Although not common, motorists can be found partly or even wholly at fault after being involved in a rear-end collision.  Such a result was demonstrated in reasons for judgement released earlier this month by the BC Supreme Court, Vancouver Registry.
In the recent case (Stanikzai v. Bola) the Plaintiff rear-ended the Defendant’s vehicle.  The Court was presented with competing versions of how the collision occurred but ultimately accepted the evidence of an independent witness who confirmed the Defendant “quickly” moved into the Plaintiff’s lane as we was attempting a U-turn in front the the Plaintiff’s vehicle.  In finding the Defendant 75% at fault for the resulting impact Mr. Justice Smith provided the following reasons:

] The only independent witness called was Mr. Tiwana, a truck driver who was behind the plaintiff in the left lane. Like the plaintiff, he described the defendant’s van moving into the right lane, then quickly attempting a u-turn in front of the plaintiff’s vehicle, leaving the plaintiff no time to react. However, one significant difference between the plaintiff’s evidence and that of Mr. Tiwana is that Mr. Tiwana said he saw the left turn signal on the defendant’s vehicle before what he described as the attempted u-turn.

[7] There is no doubt that when one vehicle hits another from behind, the onus is on the driver of the rear vehicle to show that the collision was not caused by his or her fault: Barrie v Marshall, 2010 BCSC 981. A driver following other vehicles is expected to keep his vehicle under sufficient control to be able to deal with sudden stopping or slowing of the vehicle in front: Pryndik v. Manju, 2001 BCSC 502.

[8] But while liability for a rear end collision usually rests entirely with the following driver, that is not an invariable result. For example, in Saffari v Lopez, 2009 BCSC 699, both drivers were found to be equally at fault for a rear end collision. In that case, the front driver stopped or slowed suddenly, ostensibly to retrieve a fallen cigarette, but the court found that the rear driver was travelling either too fast or too close behind to stop when confronted with the hazard.

[9] The plaintiff and the defendant in this case give conflicting evidence that cannot be reconciled. In attempting to determine what happened, on the balance of probabilities, I prefer the evidence of the only independent witness, Mr. Tiwana. He describes the defendant moving suddenly into the plaintiff’s lane in circumstances where the plaintiff did not have time to stop. That is not consistent with the defendant’s evidence of the lapse of time between her lane change and the collision and I do not accept her evidence on that point. I do accept her evidence that she had no reason to be making a u-turn and was not attempting one, but I find that her turn to the left on impact likely created the mistaken impression of a u-turn.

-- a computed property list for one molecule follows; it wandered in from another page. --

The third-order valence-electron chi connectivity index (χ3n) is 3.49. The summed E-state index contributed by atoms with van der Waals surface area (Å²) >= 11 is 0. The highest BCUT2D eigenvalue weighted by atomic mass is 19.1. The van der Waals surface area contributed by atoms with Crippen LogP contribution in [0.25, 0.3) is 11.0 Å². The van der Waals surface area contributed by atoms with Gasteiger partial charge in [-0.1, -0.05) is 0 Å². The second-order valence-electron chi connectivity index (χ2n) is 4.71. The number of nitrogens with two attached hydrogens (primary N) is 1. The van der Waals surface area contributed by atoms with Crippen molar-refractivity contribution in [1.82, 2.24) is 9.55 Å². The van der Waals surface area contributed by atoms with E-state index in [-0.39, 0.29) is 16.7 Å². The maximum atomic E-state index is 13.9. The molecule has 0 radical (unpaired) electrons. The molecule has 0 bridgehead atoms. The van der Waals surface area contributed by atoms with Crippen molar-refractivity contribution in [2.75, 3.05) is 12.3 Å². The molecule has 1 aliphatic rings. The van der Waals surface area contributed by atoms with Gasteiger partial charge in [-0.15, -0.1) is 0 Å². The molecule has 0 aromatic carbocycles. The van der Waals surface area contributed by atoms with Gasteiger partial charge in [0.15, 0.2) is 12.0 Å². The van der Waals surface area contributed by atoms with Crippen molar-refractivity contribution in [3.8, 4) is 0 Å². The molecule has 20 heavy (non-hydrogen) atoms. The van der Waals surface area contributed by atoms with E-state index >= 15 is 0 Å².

[10] Based on Mr. Tiwana’s description of the accident, I find that the defendant, in changing lanes, failed to notice or properly assess the position of other vehicles and failed to ensure that she had sufficient room to change lanes safely. Section 151(a) of the Motor Vehicle Act, R.S.B.C. 1996, c. 318 reads:

151 A driver who is driving a vehicle on a laned roadway

(a) must not drive from one lane to another when a broken line only exists between the lanes, unless the driver has ascertained that movement can be made with safety and will in no way affect the travel of another vehicle,

[11] I therefore find that the accident was caused or contributed to by the negligence of the defendant. However, on the basis of Mr. Tiwana’s evidence, the plaintiff must also bear some responsibility because he failed to see the defendant’s turn signal. Although the defendant’s move was a sudden one, seeing her turn signal would likely have given the plaintiff an earlier opportunity to either apply his brakes or to at least use his horn to warn the defendant of his presence.

[12] Because it was the defendant who created the dangerous situation, I find that she must bear the greater share of blame and apportion liability 75 per cent to the defendant and 25 per cent to the plaintiff.

Motorist Cutting Vehicle Off While Parking Found Fully Liable for Crash

Reasons for judgement were released this week by the BC Supreme Court, Vancouver Registry, dismissing a personal injury lawsuit arising from a 2008 collision which occurred in Burnaby, BC.
In this week’s case (Haughian v. Jiwa) both the Plaintiff and Defendant were travelling Eastbound on Sunset Street.  The Plaintiff was in the inside lane and the Defendant was behind in the curb lane.  Although the Court heard competing versions of how the collision occurred it was ultimately accepted that the collision occurred as the Plaintiff attempted to pull into a parking spot on the right hand side and failed to realize the Defendant was approaching.  As can be seen from the below photo the parking spots are bizarrely positioned on this stretch of road facing away from the eastbound traffic.